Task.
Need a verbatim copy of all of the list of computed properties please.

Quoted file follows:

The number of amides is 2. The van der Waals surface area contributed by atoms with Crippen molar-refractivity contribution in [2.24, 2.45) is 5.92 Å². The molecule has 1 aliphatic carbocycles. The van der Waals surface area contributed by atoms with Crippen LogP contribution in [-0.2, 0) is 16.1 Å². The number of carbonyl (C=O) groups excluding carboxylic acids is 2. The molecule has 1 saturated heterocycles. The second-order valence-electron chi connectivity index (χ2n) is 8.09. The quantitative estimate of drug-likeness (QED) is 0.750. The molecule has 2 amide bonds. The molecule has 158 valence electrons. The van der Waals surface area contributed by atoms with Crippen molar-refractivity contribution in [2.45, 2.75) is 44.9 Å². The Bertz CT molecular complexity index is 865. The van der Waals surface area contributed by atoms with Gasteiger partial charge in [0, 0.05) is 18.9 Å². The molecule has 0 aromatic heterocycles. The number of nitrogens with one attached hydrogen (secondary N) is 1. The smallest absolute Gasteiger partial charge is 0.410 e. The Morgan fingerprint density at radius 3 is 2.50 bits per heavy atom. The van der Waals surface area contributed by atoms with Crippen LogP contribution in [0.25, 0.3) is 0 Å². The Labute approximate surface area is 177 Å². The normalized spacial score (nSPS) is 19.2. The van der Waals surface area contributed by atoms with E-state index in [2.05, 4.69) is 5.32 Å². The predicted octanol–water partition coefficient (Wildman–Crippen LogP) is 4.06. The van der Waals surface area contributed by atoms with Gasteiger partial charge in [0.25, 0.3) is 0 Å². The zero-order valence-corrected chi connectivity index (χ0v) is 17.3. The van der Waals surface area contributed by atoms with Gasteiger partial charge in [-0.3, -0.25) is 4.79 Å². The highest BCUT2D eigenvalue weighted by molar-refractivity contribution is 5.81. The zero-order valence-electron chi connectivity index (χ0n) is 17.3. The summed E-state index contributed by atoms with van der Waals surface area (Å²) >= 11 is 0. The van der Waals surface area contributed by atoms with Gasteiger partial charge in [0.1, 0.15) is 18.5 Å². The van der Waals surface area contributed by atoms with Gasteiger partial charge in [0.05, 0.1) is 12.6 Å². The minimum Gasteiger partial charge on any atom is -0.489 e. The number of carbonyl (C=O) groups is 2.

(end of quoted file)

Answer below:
The number of amides is 2. The van der Waals surface area contributed by atoms with Crippen molar-refractivity contribution in [2.24, 2.45) is 5.92 Å². The molecule has 1 aliphatic carbocycles. The van der Waals surface area contributed by atoms with Crippen LogP contribution in [-0.2, 0) is 16.1 Å². The number of carbonyl (C=O) groups excluding carboxylic acids is 2. The molecule has 1 saturated heterocycles. The second-order valence-electron chi connectivity index (χ2n) is 8.09. The quantitative estimate of drug-likeness (QED) is 0.750. The molecule has 2 amide bonds. The molecule has 158 valence electrons. The van der Waals surface area contributed by atoms with Crippen molar-refractivity contribution in [2.45, 2.75) is 44.9 Å². The Bertz CT molecular complexity index is 865. The van der Waals surface area contributed by atoms with Gasteiger partial charge in [0, 0.05) is 18.9 Å². The molecule has 0 aromatic heterocycles. The number of nitrogens with one attached hydrogen (secondary N) is 1. The smallest absolute Gasteiger partial charge is 0.410 e. The Morgan fingerprint density at radius 3 is 2.50 bits per heavy atom. The van der Waals surface area contributed by atoms with Crippen LogP contribution in [0.25, 0.3) is 0 Å². The Labute approximate surface area is 177 Å². The normalized spacial score (nSPS) is 19.2. The van der Waals surface area contributed by atoms with E-state index in [2.05, 4.69) is 5.32 Å². The predicted octanol–water partition coefficient (Wildman–Crippen LogP) is 4.06. The van der Waals surface area contributed by atoms with Gasteiger partial charge in [0.25, 0.3) is 0 Å². The zero-order valence-corrected chi connectivity index (χ0v) is 17.3. The van der Waals surface area contributed by atoms with Gasteiger partial charge in [-0.3, -0.25) is 4.79 Å². The highest BCUT2D eigenvalue weighted by molar-refractivity contribution is 5.81. The zero-order valence-electron chi connectivity index (χ0n) is 17.3. The summed E-state index contributed by atoms with van der Waals surface area (Å²) >= 11 is 0. The van der Waals surface area contributed by atoms with Gasteiger partial charge in [0.1, 0.15) is 18.5 Å². The van der Waals surface area contributed by atoms with Gasteiger partial charge in [0.05, 0.1) is 12.6 Å². The minimum Gasteiger partial charge on any atom is -0.489 e. The number of carbonyl (C=O) groups is 2.